# Find a base in which both of these forms are diagonal. Provide this form for both forms.

I need to find a base in which both of these forms are diagonal. Provide this form for both forms.

$$f(x,y,z)=z^2+2xz+3x^2+y^2-2xy$$

$$g(x,y,z)=5x^2-2xy+y^2+4xz+2z^2$$

I know how to bind a basis, where $$f$$ or $$g$$ is diagonalized, but not where both of them are. Don't know if it's useful, but that's what I got:

$$f$$ is $$Diag(1,1,1)$$ in $$\mathcal{A}=(\frac{1}{\sqrt{3}}(1,0,0), \frac{1}{\sqrt{2}}(0,1,1),\frac{1}{\sqrt{6}}(2,3,-3))$$

$$g$$ is $$Diag(1,1,1)$$ in $$\mathcal{B}=(\frac{1}{\sqrt{5}}(1,0,0), \frac{1}{\sqrt{6}}(0,2,1),\frac{1}{\sqrt{30}}(-3,-5,5))$$

• I don't think the question asks to diagonalize both $f$ and $g$ simultaneously. Commented Jun 17 at 19:34
• "Find a base in which both of these forms are diagonal. Provide this form for both forms." thats what I have to do Commented Jun 17 at 19:36
• Edit the question to include that exact text. Commented Jun 17 at 19:39
• done :) hope it helps Commented Jun 17 at 19:42
• are you sure you wrote down the forms correctly? $f=(x,y,z)A(x,y,z)^T$ and $g=(x,y,z)B(x,y,z)^T$ where $A=\begin{pmatrix} 3 & -1 & 1 \\ -1 & 1 & 0 \\ 1 & 0 & 1 \end{pmatrix}$ and $B=\begin{pmatrix} 5 & -1 & 4 \\ -1 & 1 & 0 \\ 4 & 0 & 2 \end{pmatrix}$, but $AB\neq BA$, so these two matrices cannot be simultaneously diagonalized. Commented Jun 17 at 19:59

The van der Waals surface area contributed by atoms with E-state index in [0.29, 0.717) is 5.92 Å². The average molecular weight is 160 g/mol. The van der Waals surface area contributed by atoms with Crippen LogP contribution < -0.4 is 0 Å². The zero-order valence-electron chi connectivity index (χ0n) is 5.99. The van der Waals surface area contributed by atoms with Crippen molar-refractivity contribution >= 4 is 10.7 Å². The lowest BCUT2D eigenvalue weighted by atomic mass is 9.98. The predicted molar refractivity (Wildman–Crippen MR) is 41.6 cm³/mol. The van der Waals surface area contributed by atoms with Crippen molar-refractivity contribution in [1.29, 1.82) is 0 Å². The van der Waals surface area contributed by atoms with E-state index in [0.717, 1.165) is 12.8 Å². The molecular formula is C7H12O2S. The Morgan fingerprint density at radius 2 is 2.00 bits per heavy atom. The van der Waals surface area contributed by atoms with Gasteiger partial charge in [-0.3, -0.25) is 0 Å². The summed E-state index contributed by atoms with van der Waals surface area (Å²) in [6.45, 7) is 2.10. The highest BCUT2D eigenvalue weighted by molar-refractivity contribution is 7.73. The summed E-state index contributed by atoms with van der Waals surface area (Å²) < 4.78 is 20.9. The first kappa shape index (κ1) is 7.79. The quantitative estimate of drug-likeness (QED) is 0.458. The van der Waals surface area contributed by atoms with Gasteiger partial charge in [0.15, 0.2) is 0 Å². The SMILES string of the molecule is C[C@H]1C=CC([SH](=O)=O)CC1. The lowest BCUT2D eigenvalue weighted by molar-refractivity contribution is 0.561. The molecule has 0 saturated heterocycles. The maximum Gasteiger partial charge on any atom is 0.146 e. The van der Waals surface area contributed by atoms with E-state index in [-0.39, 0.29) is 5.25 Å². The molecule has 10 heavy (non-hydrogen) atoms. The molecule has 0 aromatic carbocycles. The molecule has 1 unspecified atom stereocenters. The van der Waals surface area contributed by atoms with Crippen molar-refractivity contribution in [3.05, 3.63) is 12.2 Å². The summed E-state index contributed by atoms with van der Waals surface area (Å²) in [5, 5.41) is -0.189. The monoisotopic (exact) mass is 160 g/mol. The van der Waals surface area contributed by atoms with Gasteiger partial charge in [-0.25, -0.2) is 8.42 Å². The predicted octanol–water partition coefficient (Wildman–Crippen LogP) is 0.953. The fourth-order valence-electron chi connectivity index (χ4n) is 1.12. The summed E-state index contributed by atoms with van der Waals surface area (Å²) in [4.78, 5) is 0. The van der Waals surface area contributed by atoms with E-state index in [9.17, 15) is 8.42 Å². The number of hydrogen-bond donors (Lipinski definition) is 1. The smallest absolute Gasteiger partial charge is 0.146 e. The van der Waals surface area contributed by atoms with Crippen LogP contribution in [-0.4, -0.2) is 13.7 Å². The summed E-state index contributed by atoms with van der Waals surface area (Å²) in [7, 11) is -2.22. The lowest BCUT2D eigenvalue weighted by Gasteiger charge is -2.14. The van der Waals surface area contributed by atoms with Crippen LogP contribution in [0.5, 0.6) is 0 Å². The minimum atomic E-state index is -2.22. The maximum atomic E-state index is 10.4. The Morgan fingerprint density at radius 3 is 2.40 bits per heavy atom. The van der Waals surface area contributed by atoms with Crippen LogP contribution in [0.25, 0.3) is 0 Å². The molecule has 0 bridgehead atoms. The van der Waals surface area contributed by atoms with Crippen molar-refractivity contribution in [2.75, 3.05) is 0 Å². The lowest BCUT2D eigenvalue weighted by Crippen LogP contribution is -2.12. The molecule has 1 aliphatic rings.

To simultaneously diagonalize two quadratic form there are several (essentially equivalent) methods. I will proceed as follows. You define the matrices $$A = \begin{pmatrix} 3 & -1 & 1 \\ -1 & 1 & 0 \\ 1 & 0 & 1 \end{pmatrix},\qquad B = \begin{pmatrix} 5 & -1 & 2 \\ -1 & 1 & 0 \\ 2 & 0 & 2 \end{pmatrix}\,$$ with $$f(x,y,z) = (x,y,z)^T A(x,y,z)$$ and $$g(x,y,z) = (x,y,z)^T B(x,y,z)\,.$$
We solve the generalized eigenvalue problem $$A v = \lambda B v\,.$$ And obtain the eigenvalues and eigenvectors \begin{align} \lambda_1 &= 1, & v_1&= \begin{pmatrix} 0&1&0\end{pmatrix}^T,\\ \lambda_2 &= \frac12, & v_2 &= \frac{1}{2}\begin{pmatrix} 1&1&0\end{pmatrix}^T,\\ \lambda_3 &= \frac12, & v_3 &= \frac{1}{2}\begin{pmatrix} -1&-1&2\end{pmatrix}^T\,; \end{align} here, the normalization was chosen such that $$v_j^T B v_l = \delta_{jl}.$$ Moreover, we have (from the eigenvalue condition) that $$v_j^T A v_l = \lambda_j \delta_{jl}\,.$$ Thus, the quadratic forms are diagonalized simultaneously in the basis $$v_j$$.
In terms of quadratic forms, we can introduce the new variables $$x',y',z'$$ with $$x= \frac12(y'-z'), \quad y= x'+\frac12 (y'-z'), \quad z =z'\,.$$ In terms of these variables, the quadratic forms are given by $$f = x'^2 + \frac12 y'^2 + \frac12 z'^2, \qquad g= x'^2 + y'^2 +z'^2\,.$$
• wait so this works even if $A$ and $B$ do not commute? Commented Jun 17 at 20:40
• @AnCar: yes, you can diagonalize two quadratic forms $A,B$ simultaneously (there are some degenerate cases which you can avoid by assuming that one is positive definite); e.g., there is an invertible matrix $T$ such that $T^T A T$ and $T^T B T$ are diagonal. Commented Jun 17 at 20:44
• I guess you mixing it up with similarity transforms: if you want $T^{-1} A T$ and $T^{-1} B T$ simultaneously diagonal, you need that $A$ and $B$ commute. Commented Jun 17 at 20:45